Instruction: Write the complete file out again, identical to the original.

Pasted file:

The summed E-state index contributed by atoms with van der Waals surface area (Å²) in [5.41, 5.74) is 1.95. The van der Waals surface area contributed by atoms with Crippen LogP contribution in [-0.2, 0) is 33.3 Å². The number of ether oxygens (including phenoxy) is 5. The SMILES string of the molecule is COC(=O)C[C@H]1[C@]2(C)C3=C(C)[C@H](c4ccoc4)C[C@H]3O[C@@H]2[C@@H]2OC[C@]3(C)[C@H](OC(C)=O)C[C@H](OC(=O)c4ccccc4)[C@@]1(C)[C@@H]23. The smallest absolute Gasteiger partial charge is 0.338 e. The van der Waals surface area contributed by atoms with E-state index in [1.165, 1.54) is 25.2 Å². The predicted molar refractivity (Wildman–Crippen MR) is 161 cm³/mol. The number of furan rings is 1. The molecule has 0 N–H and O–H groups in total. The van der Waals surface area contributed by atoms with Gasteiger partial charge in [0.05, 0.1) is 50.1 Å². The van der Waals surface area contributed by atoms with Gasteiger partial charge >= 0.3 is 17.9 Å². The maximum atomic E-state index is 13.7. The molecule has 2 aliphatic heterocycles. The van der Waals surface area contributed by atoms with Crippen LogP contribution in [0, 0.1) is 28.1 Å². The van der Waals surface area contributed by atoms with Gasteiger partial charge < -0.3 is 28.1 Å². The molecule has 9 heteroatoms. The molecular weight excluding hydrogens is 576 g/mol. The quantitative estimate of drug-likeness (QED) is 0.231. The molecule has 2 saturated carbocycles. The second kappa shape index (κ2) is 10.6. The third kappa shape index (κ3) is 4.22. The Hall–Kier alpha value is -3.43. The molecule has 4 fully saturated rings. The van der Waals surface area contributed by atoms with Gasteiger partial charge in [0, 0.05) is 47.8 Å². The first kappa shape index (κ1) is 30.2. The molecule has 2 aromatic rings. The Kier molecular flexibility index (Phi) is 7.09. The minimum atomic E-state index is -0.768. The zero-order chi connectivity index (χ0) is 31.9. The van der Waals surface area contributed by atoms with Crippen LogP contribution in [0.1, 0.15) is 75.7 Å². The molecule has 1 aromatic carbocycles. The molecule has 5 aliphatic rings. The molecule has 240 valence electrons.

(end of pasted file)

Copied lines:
The summed E-state index contributed by atoms with van der Waals surface area (Å²) in [5.41, 5.74) is 1.95. The van der Waals surface area contributed by atoms with Crippen LogP contribution in [-0.2, 0) is 33.3 Å². The number of ether oxygens (including phenoxy) is 5. The SMILES string of the molecule is COC(=O)C[C@H]1[C@]2(C)C3=C(C)[C@H](c4ccoc4)C[C@H]3O[C@@H]2[C@@H]2OC[C@]3(C)[C@H](OC(C)=O)C[C@H](OC(=O)c4ccccc4)[C@@]1(C)[C@@H]23. The smallest absolute Gasteiger partial charge is 0.338 e. The van der Waals surface area contributed by atoms with E-state index in [1.165, 1.54) is 25.2 Å². The predicted molar refractivity (Wildman–Crippen MR) is 161 cm³/mol. The number of furan rings is 1. The molecule has 0 N–H and O–H groups in total. The van der Waals surface area contributed by atoms with Gasteiger partial charge in [0.05, 0.1) is 50.1 Å². The van der Waals surface area contributed by atoms with Gasteiger partial charge >= 0.3 is 17.9 Å². The maximum atomic E-state index is 13.7. The molecule has 2 aliphatic heterocycles. The van der Waals surface area contributed by atoms with Crippen LogP contribution in [0, 0.1) is 28.1 Å². The van der Waals surface area contributed by atoms with Gasteiger partial charge < -0.3 is 28.1 Å². The molecule has 9 heteroatoms. The molecular weight excluding hydrogens is 576 g/mol. The quantitative estimate of drug-likeness (QED) is 0.231. The molecule has 2 saturated carbocycles. The second kappa shape index (κ2) is 10.6. The third kappa shape index (κ3) is 4.22. The Hall–Kier alpha value is -3.43. The molecule has 4 fully saturated rings. The van der Waals surface area contributed by atoms with Gasteiger partial charge in [0, 0.05) is 47.8 Å². The first kappa shape index (κ1) is 30.2. The molecule has 2 aromatic rings. The Kier molecular flexibility index (Phi) is 7.09. The minimum atomic E-state index is -0.768. The zero-order chi connectivity index (χ0) is 31.9. The van der Waals surface area contributed by atoms with Crippen LogP contribution in [0.1, 0.15) is 75.7 Å². The molecule has 1 aromatic carbocycles. The molecule has 5 aliphatic rings. The molecule has 240 valence electrons.